But when deploying through Docker, the container may not have that file.
When that is the case, you can use the
CLOUDENV_BEARER_TOKEN environmental variable to store the API token instead.
There are many ways to configure environmental variables in Docker so if you do not like this way, you can pick any other, but the idea will be the same no matter which implementation you use.
First, generated a new API token in the CloudEnv dashboard for use in Docker.
$ docker-compose run -e CLOUDENV_BEARER_TOKEN=string-from-dashboard \ CLOUDENV_APP_SLUG=app-name \ CLOUDENV_APP_SECRET_KEY=encryption-key \ web python console.py
It is critical that the
.cloudenv-secret-key file in the home directory of your application (which you get by running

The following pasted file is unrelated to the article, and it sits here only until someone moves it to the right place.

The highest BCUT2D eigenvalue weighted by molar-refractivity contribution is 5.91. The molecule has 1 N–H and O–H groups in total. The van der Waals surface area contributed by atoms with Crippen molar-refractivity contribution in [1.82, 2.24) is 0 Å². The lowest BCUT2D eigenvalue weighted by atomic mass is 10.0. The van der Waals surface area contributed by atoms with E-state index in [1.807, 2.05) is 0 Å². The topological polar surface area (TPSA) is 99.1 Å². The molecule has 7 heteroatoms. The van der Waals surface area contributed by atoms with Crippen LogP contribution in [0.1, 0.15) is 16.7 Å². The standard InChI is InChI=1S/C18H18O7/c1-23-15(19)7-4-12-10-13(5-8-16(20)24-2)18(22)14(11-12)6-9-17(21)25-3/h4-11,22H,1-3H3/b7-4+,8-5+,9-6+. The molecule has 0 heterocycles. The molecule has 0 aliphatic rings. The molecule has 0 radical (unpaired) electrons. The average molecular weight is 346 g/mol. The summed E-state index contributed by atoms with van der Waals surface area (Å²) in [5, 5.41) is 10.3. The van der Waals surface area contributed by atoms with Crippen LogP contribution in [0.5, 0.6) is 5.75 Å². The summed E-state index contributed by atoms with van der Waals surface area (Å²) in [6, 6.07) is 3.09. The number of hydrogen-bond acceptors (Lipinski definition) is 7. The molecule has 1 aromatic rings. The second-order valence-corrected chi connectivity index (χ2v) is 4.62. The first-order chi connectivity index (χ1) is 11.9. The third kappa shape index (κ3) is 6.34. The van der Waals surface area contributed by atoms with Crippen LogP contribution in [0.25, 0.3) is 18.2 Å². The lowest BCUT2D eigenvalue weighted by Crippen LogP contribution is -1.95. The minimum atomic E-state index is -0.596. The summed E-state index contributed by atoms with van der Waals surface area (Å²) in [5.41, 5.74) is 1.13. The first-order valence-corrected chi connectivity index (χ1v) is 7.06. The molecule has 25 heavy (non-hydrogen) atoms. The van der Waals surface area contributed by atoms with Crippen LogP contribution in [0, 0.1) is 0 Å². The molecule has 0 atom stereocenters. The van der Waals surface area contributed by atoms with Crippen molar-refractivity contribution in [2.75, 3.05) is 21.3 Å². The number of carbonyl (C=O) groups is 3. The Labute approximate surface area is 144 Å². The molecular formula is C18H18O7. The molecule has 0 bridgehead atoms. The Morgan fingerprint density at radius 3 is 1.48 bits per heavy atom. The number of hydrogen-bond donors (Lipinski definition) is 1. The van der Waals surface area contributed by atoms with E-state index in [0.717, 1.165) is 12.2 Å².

cloudenv init or from someone else on your team who has already run
cloudenv init) is still in the home directory of your application inside your Docker container. That secret key can not be put into an environmental variable and should also never be checked into any source code repository.
That file contains your encryption key and without it, your application can not decrypt the data received from CloudEnv’s servers.